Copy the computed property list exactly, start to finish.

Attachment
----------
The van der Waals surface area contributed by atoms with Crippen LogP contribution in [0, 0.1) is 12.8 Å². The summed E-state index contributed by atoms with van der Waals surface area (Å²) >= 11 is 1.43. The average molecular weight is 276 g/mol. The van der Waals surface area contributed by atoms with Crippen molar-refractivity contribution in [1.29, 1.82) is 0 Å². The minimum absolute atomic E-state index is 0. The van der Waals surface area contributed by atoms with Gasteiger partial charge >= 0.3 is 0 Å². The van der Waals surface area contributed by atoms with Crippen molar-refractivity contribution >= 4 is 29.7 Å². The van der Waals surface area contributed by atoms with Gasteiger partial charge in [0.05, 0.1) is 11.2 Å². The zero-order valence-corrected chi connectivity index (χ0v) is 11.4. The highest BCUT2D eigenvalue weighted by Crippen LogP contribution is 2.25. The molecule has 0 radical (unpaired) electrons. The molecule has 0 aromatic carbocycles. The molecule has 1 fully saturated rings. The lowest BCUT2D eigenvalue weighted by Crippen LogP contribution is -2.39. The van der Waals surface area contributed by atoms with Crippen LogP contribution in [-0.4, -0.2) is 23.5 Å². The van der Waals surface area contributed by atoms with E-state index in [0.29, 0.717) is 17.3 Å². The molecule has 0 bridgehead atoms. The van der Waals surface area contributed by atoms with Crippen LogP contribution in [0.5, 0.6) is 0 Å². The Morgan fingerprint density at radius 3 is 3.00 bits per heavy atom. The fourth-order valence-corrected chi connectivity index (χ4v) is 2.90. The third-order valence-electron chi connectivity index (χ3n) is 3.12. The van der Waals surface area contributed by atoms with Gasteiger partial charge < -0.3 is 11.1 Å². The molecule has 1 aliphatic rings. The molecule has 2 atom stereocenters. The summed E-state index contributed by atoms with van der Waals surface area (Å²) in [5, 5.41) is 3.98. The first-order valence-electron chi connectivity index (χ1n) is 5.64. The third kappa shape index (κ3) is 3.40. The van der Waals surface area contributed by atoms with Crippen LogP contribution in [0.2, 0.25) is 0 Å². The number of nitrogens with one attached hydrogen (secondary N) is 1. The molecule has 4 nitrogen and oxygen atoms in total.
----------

The van der Waals surface area contributed by atoms with Crippen LogP contribution in [0, 0.1) is 12.8 Å². The summed E-state index contributed by atoms with van der Waals surface area (Å²) >= 11 is 1.43. The average molecular weight is 276 g/mol. The van der Waals surface area contributed by atoms with Crippen molar-refractivity contribution in [1.29, 1.82) is 0 Å². The minimum absolute atomic E-state index is 0. The van der Waals surface area contributed by atoms with Gasteiger partial charge >= 0.3 is 0 Å². The van der Waals surface area contributed by atoms with Crippen molar-refractivity contribution >= 4 is 29.7 Å². The van der Waals surface area contributed by atoms with Gasteiger partial charge in [0.05, 0.1) is 11.2 Å². The zero-order valence-corrected chi connectivity index (χ0v) is 11.4. The highest BCUT2D eigenvalue weighted by Crippen LogP contribution is 2.25. The molecule has 0 radical (unpaired) electrons. The molecule has 0 aromatic carbocycles. The molecule has 1 fully saturated rings. The lowest BCUT2D eigenvalue weighted by Crippen LogP contribution is -2.39. The van der Waals surface area contributed by atoms with Crippen LogP contribution in [-0.4, -0.2) is 23.5 Å². The van der Waals surface area contributed by atoms with E-state index in [0.29, 0.717) is 17.3 Å². The molecule has 0 bridgehead atoms. The van der Waals surface area contributed by atoms with Crippen LogP contribution in [0.5, 0.6) is 0 Å². The Morgan fingerprint density at radius 3 is 3.00 bits per heavy atom. The fourth-order valence-corrected chi connectivity index (χ4v) is 2.90. The third-order valence-electron chi connectivity index (χ3n) is 3.12. The van der Waals surface area contributed by atoms with Gasteiger partial charge < -0.3 is 11.1 Å². The molecule has 1 aliphatic rings. The molecule has 2 atom stereocenters. The summed E-state index contributed by atoms with van der Waals surface area (Å²) in [5, 5.41) is 3.98. The first-order valence-electron chi connectivity index (χ1n) is 5.64. The third kappa shape index (κ3) is 3.40. The van der Waals surface area contributed by atoms with Crippen LogP contribution in [0.2, 0.25) is 0 Å². The number of nitrogens with one attached hydrogen (secondary N) is 1. The molecule has 4 nitrogen and oxygen atoms in total.